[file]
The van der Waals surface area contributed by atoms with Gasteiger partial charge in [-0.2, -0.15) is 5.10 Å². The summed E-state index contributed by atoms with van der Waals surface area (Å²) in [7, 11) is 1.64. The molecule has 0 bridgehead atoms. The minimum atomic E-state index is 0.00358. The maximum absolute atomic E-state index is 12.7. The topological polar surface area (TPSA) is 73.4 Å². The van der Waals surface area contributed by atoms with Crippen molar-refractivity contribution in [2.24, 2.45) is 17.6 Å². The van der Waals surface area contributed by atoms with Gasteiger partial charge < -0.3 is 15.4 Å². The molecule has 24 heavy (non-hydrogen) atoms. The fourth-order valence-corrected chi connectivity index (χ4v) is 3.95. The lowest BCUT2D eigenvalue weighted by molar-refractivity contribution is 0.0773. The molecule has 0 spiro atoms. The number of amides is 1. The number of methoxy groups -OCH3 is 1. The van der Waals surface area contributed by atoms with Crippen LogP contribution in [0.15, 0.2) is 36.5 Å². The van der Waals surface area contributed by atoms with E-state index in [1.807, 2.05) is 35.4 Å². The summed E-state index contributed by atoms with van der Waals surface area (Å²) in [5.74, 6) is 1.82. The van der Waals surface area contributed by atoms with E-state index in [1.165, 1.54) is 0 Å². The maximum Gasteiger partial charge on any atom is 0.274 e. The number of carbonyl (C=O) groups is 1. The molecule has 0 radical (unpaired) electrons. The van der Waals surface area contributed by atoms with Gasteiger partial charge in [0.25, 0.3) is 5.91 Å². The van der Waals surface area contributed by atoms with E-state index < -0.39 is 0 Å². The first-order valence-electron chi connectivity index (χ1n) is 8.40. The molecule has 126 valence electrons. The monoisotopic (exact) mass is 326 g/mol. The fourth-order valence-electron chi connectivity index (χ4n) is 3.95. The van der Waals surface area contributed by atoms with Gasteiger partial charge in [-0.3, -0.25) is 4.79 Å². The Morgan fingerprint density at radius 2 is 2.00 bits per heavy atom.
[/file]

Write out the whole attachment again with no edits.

The van der Waals surface area contributed by atoms with Gasteiger partial charge in [-0.2, -0.15) is 5.10 Å². The summed E-state index contributed by atoms with van der Waals surface area (Å²) in [7, 11) is 1.64. The molecule has 0 bridgehead atoms. The minimum atomic E-state index is 0.00358. The maximum absolute atomic E-state index is 12.7. The topological polar surface area (TPSA) is 73.4 Å². The van der Waals surface area contributed by atoms with Crippen molar-refractivity contribution in [2.24, 2.45) is 17.6 Å². The van der Waals surface area contributed by atoms with Gasteiger partial charge < -0.3 is 15.4 Å². The molecule has 24 heavy (non-hydrogen) atoms. The fourth-order valence-corrected chi connectivity index (χ4v) is 3.95. The lowest BCUT2D eigenvalue weighted by molar-refractivity contribution is 0.0773. The molecule has 0 spiro atoms. The number of amides is 1. The number of methoxy groups -OCH3 is 1. The van der Waals surface area contributed by atoms with Crippen LogP contribution in [0.15, 0.2) is 36.5 Å². The van der Waals surface area contributed by atoms with E-state index in [1.807, 2.05) is 35.4 Å². The summed E-state index contributed by atoms with van der Waals surface area (Å²) in [5.74, 6) is 1.82. The van der Waals surface area contributed by atoms with E-state index in [1.165, 1.54) is 0 Å². The maximum Gasteiger partial charge on any atom is 0.274 e. The number of carbonyl (C=O) groups is 1. The molecule has 0 radical (unpaired) electrons. The van der Waals surface area contributed by atoms with Gasteiger partial charge in [0.25, 0.3) is 5.91 Å². The van der Waals surface area contributed by atoms with E-state index < -0.39 is 0 Å². The first-order valence-electron chi connectivity index (χ1n) is 8.40. The molecule has 126 valence electrons. The monoisotopic (exact) mass is 326 g/mol. The fourth-order valence-electron chi connectivity index (χ4n) is 3.95. The van der Waals surface area contributed by atoms with Gasteiger partial charge in [-0.3, -0.25) is 4.79 Å². The Morgan fingerprint density at radius 2 is 2.00 bits per heavy atom.